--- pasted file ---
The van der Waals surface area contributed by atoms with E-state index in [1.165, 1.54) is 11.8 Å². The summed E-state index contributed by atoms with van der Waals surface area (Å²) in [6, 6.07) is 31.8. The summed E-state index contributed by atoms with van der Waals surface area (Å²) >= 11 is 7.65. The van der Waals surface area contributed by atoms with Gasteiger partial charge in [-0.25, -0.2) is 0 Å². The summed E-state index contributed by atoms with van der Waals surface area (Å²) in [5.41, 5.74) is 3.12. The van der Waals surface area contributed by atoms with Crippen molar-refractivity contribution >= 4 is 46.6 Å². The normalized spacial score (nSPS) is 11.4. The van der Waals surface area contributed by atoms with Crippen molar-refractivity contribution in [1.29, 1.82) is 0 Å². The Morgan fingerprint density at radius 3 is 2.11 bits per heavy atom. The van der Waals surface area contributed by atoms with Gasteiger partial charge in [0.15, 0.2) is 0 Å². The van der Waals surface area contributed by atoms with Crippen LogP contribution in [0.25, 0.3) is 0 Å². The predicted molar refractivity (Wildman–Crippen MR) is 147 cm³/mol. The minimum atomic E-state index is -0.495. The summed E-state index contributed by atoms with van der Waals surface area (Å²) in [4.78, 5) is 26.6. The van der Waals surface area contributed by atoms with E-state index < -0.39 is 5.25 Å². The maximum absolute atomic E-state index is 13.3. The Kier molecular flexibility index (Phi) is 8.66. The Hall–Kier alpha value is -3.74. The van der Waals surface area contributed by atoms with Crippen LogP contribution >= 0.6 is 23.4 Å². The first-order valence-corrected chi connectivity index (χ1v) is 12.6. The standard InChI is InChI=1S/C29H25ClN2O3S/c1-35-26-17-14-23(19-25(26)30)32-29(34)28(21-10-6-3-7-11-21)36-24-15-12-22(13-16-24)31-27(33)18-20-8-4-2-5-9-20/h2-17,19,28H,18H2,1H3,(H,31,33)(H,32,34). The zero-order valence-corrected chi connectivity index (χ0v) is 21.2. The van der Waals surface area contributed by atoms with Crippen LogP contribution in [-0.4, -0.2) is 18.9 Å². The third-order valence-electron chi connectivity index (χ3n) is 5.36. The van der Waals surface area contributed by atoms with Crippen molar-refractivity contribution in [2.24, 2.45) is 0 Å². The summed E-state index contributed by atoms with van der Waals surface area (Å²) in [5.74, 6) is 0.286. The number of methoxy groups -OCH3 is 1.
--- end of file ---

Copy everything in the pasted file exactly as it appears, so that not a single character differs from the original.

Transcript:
The van der Waals surface area contributed by atoms with E-state index in [1.165, 1.54) is 11.8 Å². The summed E-state index contributed by atoms with van der Waals surface area (Å²) in [6, 6.07) is 31.8. The summed E-state index contributed by atoms with van der Waals surface area (Å²) >= 11 is 7.65. The van der Waals surface area contributed by atoms with Gasteiger partial charge in [-0.25, -0.2) is 0 Å². The summed E-state index contributed by atoms with van der Waals surface area (Å²) in [5.41, 5.74) is 3.12. The van der Waals surface area contributed by atoms with Crippen molar-refractivity contribution >= 4 is 46.6 Å². The normalized spacial score (nSPS) is 11.4. The van der Waals surface area contributed by atoms with Crippen molar-refractivity contribution in [1.29, 1.82) is 0 Å². The Morgan fingerprint density at radius 3 is 2.11 bits per heavy atom. The van der Waals surface area contributed by atoms with Gasteiger partial charge in [0.15, 0.2) is 0 Å². The van der Waals surface area contributed by atoms with Crippen LogP contribution in [0.25, 0.3) is 0 Å². The predicted molar refractivity (Wildman–Crippen MR) is 147 cm³/mol. The minimum atomic E-state index is -0.495. The summed E-state index contributed by atoms with van der Waals surface area (Å²) in [4.78, 5) is 26.6. The van der Waals surface area contributed by atoms with E-state index < -0.39 is 5.25 Å². The maximum absolute atomic E-state index is 13.3. The Kier molecular flexibility index (Phi) is 8.66. The Hall–Kier alpha value is -3.74. The van der Waals surface area contributed by atoms with Crippen LogP contribution >= 0.6 is 23.4 Å². The first-order valence-corrected chi connectivity index (χ1v) is 12.6. The standard InChI is InChI=1S/C29H25ClN2O3S/c1-35-26-17-14-23(19-25(26)30)32-29(34)28(21-10-6-3-7-11-21)36-24-15-12-22(13-16-24)31-27(33)18-20-8-4-2-5-9-20/h2-17,19,28H,18H2,1H3,(H,31,33)(H,32,34). The zero-order valence-corrected chi connectivity index (χ0v) is 21.2. The van der Waals surface area contributed by atoms with Crippen LogP contribution in [-0.4, -0.2) is 18.9 Å². The third-order valence-electron chi connectivity index (χ3n) is 5.36. The van der Waals surface area contributed by atoms with Crippen molar-refractivity contribution in [2.24, 2.45) is 0 Å². The summed E-state index contributed by atoms with van der Waals surface area (Å²) in [5.74, 6) is 0.286. The number of methoxy groups -OCH3 is 1.